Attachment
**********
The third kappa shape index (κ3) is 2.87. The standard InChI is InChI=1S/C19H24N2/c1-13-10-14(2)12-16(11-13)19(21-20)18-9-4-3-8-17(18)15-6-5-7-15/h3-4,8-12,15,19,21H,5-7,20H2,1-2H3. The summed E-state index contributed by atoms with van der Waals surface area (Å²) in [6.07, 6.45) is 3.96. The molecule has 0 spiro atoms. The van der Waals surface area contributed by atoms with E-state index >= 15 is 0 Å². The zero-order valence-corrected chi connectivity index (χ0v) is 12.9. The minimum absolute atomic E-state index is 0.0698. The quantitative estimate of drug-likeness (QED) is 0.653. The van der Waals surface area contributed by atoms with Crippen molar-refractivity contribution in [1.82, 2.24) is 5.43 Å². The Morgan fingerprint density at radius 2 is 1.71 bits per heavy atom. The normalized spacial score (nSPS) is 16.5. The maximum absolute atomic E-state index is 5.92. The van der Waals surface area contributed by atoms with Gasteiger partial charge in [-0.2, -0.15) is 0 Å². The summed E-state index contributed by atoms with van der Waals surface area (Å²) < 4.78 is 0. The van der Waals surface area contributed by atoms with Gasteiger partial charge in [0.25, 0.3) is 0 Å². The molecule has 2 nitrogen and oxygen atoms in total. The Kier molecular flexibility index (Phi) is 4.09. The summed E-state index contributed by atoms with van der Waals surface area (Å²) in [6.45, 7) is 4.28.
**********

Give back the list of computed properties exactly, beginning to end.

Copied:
The third kappa shape index (κ3) is 2.87. The standard InChI is InChI=1S/C19H24N2/c1-13-10-14(2)12-16(11-13)19(21-20)18-9-4-3-8-17(18)15-6-5-7-15/h3-4,8-12,15,19,21H,5-7,20H2,1-2H3. The summed E-state index contributed by atoms with van der Waals surface area (Å²) in [6.07, 6.45) is 3.96. The molecule has 0 spiro atoms. The van der Waals surface area contributed by atoms with E-state index >= 15 is 0 Å². The zero-order valence-corrected chi connectivity index (χ0v) is 12.9. The minimum absolute atomic E-state index is 0.0698. The quantitative estimate of drug-likeness (QED) is 0.653. The van der Waals surface area contributed by atoms with Crippen molar-refractivity contribution in [1.82, 2.24) is 5.43 Å². The Morgan fingerprint density at radius 2 is 1.71 bits per heavy atom. The normalized spacial score (nSPS) is 16.5. The maximum absolute atomic E-state index is 5.92. The van der Waals surface area contributed by atoms with Gasteiger partial charge in [-0.2, -0.15) is 0 Å². The summed E-state index contributed by atoms with van der Waals surface area (Å²) < 4.78 is 0. The van der Waals surface area contributed by atoms with Gasteiger partial charge in [0.25, 0.3) is 0 Å². The molecule has 2 nitrogen and oxygen atoms in total. The Kier molecular flexibility index (Phi) is 4.09. The summed E-state index contributed by atoms with van der Waals surface area (Å²) in [6.45, 7) is 4.28.